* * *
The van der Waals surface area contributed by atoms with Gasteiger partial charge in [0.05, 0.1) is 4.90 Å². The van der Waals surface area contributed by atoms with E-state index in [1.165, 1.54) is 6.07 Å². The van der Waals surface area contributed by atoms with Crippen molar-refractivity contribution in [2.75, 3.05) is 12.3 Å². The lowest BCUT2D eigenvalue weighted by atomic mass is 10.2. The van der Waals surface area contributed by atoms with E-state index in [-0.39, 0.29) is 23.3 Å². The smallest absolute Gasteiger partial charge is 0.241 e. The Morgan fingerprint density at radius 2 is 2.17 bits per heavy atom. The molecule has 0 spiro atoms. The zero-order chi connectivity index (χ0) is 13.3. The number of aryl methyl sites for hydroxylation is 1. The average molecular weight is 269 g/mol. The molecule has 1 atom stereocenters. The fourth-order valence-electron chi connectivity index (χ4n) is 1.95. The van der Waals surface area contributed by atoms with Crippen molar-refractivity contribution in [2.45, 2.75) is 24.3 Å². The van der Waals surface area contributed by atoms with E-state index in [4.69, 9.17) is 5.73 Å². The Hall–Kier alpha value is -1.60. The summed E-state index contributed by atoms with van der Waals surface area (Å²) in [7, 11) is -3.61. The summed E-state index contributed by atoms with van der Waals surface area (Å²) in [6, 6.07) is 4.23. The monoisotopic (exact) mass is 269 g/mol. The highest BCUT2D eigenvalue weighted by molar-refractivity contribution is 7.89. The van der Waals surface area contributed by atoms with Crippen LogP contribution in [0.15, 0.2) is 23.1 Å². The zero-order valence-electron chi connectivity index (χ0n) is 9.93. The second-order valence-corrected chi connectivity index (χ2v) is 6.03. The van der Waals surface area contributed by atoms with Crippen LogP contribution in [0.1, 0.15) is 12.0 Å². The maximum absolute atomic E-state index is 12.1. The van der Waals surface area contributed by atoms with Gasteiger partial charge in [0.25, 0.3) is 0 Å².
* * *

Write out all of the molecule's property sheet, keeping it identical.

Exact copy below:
The van der Waals surface area contributed by atoms with Gasteiger partial charge in [0.05, 0.1) is 4.90 Å². The van der Waals surface area contributed by atoms with E-state index in [1.165, 1.54) is 6.07 Å². The van der Waals surface area contributed by atoms with Crippen molar-refractivity contribution in [2.75, 3.05) is 12.3 Å². The lowest BCUT2D eigenvalue weighted by atomic mass is 10.2. The van der Waals surface area contributed by atoms with E-state index in [-0.39, 0.29) is 23.3 Å². The smallest absolute Gasteiger partial charge is 0.241 e. The Morgan fingerprint density at radius 2 is 2.17 bits per heavy atom. The molecule has 0 spiro atoms. The zero-order chi connectivity index (χ0) is 13.3. The number of aryl methyl sites for hydroxylation is 1. The average molecular weight is 269 g/mol. The molecule has 1 atom stereocenters. The fourth-order valence-electron chi connectivity index (χ4n) is 1.95. The van der Waals surface area contributed by atoms with Crippen molar-refractivity contribution in [2.45, 2.75) is 24.3 Å². The van der Waals surface area contributed by atoms with E-state index in [4.69, 9.17) is 5.73 Å². The Hall–Kier alpha value is -1.60. The summed E-state index contributed by atoms with van der Waals surface area (Å²) in [7, 11) is -3.61. The summed E-state index contributed by atoms with van der Waals surface area (Å²) in [6, 6.07) is 4.23. The monoisotopic (exact) mass is 269 g/mol. The highest BCUT2D eigenvalue weighted by molar-refractivity contribution is 7.89. The van der Waals surface area contributed by atoms with Crippen LogP contribution in [0.15, 0.2) is 23.1 Å². The zero-order valence-electron chi connectivity index (χ0n) is 9.93. The second-order valence-corrected chi connectivity index (χ2v) is 6.03. The van der Waals surface area contributed by atoms with Crippen LogP contribution in [0.1, 0.15) is 12.0 Å². The maximum absolute atomic E-state index is 12.1. The van der Waals surface area contributed by atoms with Gasteiger partial charge in [0.25, 0.3) is 0 Å².